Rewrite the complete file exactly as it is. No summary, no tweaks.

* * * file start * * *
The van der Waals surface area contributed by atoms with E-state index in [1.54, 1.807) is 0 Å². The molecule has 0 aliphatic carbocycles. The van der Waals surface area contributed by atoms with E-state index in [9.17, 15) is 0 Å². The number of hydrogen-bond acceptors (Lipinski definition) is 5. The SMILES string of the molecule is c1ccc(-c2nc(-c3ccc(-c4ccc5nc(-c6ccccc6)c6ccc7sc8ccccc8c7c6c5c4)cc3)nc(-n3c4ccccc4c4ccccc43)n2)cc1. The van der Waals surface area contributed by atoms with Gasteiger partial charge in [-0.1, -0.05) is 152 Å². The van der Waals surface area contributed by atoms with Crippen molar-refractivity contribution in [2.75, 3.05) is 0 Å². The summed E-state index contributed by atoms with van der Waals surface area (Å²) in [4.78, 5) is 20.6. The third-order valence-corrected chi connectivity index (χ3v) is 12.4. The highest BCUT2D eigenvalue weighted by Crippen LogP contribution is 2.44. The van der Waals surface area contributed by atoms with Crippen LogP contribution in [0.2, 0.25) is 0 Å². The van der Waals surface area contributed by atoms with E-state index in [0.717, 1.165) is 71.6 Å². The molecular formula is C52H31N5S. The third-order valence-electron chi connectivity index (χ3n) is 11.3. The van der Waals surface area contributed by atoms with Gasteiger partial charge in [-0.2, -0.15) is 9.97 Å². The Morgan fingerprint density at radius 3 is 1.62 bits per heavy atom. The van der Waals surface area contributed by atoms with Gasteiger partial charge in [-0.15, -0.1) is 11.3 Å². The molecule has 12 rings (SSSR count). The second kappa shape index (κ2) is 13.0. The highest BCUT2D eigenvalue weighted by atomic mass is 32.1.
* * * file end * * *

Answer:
The van der Waals surface area contributed by atoms with E-state index in [1.54, 1.807) is 0 Å². The molecule has 0 aliphatic carbocycles. The van der Waals surface area contributed by atoms with E-state index in [9.17, 15) is 0 Å². The number of hydrogen-bond acceptors (Lipinski definition) is 5. The SMILES string of the molecule is c1ccc(-c2nc(-c3ccc(-c4ccc5nc(-c6ccccc6)c6ccc7sc8ccccc8c7c6c5c4)cc3)nc(-n3c4ccccc4c4ccccc43)n2)cc1. The van der Waals surface area contributed by atoms with Gasteiger partial charge in [-0.1, -0.05) is 152 Å². The van der Waals surface area contributed by atoms with Crippen molar-refractivity contribution in [2.75, 3.05) is 0 Å². The summed E-state index contributed by atoms with van der Waals surface area (Å²) in [4.78, 5) is 20.6. The third-order valence-corrected chi connectivity index (χ3v) is 12.4. The highest BCUT2D eigenvalue weighted by Crippen LogP contribution is 2.44. The van der Waals surface area contributed by atoms with Crippen LogP contribution in [0.2, 0.25) is 0 Å². The van der Waals surface area contributed by atoms with E-state index in [0.717, 1.165) is 71.6 Å². The molecular formula is C52H31N5S. The third-order valence-electron chi connectivity index (χ3n) is 11.3. The van der Waals surface area contributed by atoms with Gasteiger partial charge in [-0.2, -0.15) is 9.97 Å². The Morgan fingerprint density at radius 3 is 1.62 bits per heavy atom. The van der Waals surface area contributed by atoms with Gasteiger partial charge in [-0.15, -0.1) is 11.3 Å². The molecule has 12 rings (SSSR count). The second kappa shape index (κ2) is 13.0. The highest BCUT2D eigenvalue weighted by atomic mass is 32.1.